During a brief visit to the 30th Sharjah International Book Fair, acclaimed Egyptian novelist Ahdaf Soueif gave a first public reading from her forthcoming memoir, “Cairo: My City, Our Revolution.”
Soueif arrived in Sharjah early in the 10-day fair, where she participated in a short panel with three other women writers from Saudi Arabia, the UK, and India. Afterwards, Soueif sat on a curb outside the Sharjah Expo Center and gave interviews to a few delighted journalists. She flew back to Cairo later that night.
The revolutionary memoir “Cairo: My City” is scheduled for release by Bloomsbury UK in January 2012. The book, which knits together Soueif’s memories of Cairo with the start of the Egyptian revolution, was written quickly. But it is nonetheless in Soueif’s thoughtful, musical style. The translation into Arabic is still being finalized.
In the excerpts Soueif read on Thursday from “Cairo: My City,” the Egyptian people were not passively resisting oppression, as in many English-language accounts. These were fighters. They struggled “with their bare hands, improvised weapons, and the anger of many years.”
Soueif was just one of a number of illustrious Egyptian writers scheduled for appearances at the fair, which sometimes seemed overwhelmed by high-quality writers, cramming them into every nook and cranny. Great Egyptian authors Gamal al-Ghitani and Ibrahim Aslan, as well as younger stars like Miral al-Tahawy and Khaled al-Berry, were scheduled to speak. Egypt’s former culture minister, Emad Abu Ghazi, also gave a presentation on the fair’s opening night. Abu Ghazi resigned on Sunday from his post, over the armed forces’ use of violence against protesters in Tahrir Square.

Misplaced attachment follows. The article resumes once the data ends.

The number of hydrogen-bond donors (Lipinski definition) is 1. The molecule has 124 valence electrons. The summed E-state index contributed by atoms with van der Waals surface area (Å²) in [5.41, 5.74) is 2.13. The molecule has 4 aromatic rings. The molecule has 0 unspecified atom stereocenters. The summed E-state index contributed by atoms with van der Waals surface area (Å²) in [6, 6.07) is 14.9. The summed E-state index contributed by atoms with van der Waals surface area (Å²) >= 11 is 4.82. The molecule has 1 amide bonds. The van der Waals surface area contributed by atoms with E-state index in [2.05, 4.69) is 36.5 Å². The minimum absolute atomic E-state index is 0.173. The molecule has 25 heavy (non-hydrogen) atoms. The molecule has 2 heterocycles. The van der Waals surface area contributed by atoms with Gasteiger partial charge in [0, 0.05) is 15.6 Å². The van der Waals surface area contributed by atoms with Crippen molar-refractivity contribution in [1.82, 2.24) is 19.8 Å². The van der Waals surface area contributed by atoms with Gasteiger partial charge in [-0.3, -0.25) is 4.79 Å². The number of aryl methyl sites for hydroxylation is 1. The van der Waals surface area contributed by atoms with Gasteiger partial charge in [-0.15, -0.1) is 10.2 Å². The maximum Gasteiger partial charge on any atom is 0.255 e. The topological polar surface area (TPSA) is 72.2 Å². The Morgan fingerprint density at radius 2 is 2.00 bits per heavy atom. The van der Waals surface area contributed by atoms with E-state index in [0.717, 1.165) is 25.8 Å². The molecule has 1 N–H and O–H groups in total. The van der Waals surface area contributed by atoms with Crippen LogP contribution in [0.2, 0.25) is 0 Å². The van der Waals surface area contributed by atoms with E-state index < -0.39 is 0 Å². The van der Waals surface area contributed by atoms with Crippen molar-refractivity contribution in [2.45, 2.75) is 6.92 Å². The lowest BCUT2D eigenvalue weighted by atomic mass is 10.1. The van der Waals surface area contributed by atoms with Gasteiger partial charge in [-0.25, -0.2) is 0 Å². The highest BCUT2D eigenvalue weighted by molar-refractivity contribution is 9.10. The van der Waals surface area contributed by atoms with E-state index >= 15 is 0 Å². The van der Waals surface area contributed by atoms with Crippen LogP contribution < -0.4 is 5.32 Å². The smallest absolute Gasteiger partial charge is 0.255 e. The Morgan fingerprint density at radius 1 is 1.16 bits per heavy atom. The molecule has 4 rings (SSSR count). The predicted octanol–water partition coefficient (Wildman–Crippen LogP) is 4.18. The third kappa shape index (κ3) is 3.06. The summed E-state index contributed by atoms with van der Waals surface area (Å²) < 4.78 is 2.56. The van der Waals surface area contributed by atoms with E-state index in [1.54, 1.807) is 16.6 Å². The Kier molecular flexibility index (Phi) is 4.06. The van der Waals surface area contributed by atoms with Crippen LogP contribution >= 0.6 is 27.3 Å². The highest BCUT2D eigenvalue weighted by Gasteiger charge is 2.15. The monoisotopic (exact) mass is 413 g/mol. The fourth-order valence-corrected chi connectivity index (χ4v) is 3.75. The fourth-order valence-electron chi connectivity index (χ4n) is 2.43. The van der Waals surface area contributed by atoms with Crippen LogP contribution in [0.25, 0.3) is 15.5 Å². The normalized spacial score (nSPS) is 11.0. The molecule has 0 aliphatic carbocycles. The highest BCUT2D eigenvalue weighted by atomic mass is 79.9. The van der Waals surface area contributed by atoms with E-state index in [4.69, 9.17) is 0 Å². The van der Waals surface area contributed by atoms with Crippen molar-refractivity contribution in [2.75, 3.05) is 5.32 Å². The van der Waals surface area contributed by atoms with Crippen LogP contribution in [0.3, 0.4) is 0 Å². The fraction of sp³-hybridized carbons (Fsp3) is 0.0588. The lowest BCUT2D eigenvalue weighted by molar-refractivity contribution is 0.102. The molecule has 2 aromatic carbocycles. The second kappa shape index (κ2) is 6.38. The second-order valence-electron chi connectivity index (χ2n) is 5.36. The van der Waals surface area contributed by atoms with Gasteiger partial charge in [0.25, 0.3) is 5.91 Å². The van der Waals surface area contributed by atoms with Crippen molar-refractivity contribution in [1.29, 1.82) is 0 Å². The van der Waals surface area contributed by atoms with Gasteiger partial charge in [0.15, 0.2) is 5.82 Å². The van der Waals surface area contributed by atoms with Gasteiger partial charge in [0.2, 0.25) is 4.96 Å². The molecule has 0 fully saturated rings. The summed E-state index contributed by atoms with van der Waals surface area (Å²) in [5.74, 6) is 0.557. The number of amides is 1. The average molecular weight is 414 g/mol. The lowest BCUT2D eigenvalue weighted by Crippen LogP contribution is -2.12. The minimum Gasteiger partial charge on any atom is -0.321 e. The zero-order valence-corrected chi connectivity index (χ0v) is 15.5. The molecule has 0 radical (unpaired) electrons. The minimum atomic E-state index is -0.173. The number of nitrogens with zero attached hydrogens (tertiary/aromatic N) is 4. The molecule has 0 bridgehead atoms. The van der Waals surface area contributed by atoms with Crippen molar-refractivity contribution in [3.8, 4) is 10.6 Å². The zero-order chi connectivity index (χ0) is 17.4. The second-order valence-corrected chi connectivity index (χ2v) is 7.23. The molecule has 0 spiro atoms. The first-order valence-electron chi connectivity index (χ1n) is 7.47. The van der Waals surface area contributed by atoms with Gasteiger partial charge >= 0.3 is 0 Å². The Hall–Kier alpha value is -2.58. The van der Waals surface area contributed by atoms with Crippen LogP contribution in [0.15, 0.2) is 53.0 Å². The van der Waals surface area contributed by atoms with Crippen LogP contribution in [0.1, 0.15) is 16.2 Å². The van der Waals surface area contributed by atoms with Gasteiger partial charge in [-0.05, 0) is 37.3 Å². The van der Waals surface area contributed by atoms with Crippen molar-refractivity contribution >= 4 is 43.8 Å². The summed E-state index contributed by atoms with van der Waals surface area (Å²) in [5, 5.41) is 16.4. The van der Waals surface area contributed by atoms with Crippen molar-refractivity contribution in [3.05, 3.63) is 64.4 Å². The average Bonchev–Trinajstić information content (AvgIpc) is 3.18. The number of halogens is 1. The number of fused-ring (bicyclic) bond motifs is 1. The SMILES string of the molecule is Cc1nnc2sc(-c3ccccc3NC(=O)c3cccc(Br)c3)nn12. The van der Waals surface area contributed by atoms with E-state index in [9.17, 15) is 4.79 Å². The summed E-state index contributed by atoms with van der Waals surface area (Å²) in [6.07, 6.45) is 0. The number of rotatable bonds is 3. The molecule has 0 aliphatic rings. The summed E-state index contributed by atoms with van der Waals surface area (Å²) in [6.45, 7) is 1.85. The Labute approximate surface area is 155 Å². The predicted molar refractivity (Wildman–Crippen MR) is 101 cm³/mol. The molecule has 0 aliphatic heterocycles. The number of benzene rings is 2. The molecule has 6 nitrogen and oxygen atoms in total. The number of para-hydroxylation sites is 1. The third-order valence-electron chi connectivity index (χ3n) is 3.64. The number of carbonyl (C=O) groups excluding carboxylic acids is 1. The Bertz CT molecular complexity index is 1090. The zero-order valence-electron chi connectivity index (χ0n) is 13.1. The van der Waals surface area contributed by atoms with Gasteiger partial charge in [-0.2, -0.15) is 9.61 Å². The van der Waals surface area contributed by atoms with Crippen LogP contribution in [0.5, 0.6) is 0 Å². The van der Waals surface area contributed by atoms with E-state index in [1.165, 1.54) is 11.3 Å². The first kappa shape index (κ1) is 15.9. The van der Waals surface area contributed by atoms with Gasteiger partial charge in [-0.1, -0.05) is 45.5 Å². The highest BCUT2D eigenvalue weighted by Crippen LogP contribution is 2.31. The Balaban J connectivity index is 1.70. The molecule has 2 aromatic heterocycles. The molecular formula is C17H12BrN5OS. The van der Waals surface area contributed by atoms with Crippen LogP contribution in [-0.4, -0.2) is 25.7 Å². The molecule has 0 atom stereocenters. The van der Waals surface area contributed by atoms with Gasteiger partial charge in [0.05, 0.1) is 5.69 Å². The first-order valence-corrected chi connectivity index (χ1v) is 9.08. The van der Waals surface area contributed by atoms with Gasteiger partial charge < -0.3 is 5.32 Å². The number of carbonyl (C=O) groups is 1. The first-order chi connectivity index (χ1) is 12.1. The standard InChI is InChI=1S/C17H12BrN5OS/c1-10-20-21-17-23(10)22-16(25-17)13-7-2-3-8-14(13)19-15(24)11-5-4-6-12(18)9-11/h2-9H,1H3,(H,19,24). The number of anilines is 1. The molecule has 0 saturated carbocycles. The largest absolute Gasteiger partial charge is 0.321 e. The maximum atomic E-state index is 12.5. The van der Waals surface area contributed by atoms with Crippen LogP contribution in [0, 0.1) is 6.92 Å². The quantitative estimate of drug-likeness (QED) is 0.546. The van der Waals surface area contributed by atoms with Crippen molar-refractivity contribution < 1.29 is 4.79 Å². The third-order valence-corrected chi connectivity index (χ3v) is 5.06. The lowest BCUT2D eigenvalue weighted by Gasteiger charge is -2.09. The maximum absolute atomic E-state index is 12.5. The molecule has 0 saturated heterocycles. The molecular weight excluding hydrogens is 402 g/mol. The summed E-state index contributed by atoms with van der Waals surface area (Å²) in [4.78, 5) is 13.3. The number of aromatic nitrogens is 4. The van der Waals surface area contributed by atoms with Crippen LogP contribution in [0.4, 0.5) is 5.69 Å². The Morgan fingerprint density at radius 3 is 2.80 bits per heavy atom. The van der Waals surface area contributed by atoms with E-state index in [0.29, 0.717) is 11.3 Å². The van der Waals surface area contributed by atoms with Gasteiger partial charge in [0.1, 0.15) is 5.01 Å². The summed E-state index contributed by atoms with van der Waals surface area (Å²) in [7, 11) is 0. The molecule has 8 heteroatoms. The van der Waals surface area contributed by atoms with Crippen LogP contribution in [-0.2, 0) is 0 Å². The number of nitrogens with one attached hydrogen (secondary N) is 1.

Although the Sharjah fair was celebrating its 30th anniversary, it was until recently a relatively small blip in the Arabic literary scene. According to Director Ahmed al-Amri, in 2007 there were only nine cultural events at the Sharjah fair.
By the time Sharjah’s next-door neighbor, Dubai, launched its book fair in 2009, Sharjah had ramped up its cultural and professional events to 150. This year, the fair was set to host more than 300 guests, a new “Translation Rights Centre,” and a two-day professional program.
At the professional program, which preceded the fair, publishers and agents flew in from around the world to hear about Arabic literature available for translation. Each conference participant received an “orange book” detailing new Arabic literature ripe for translation. And all were invited to apply for new translation grants; US$300,000 was available for supporting translation from any language into any other.
The Sharjah fair also had a particular focus on children’s books. A new hall was constructed this year just for children’s publishers and book events. This was where the 10 books long-listed for the Etisalat Prize for Arabic Children’s Literature were showcased.
For the second year in a row, an Egyptian author took the Sharjah fair’s biggest prize. This year, the million-dirham award was won by Amani al-Ashmawi and the Nahdet Masr publishing house, for their “Fly Away.” Ashmawi and Nahdet Masr will split the prize, which is in its third year.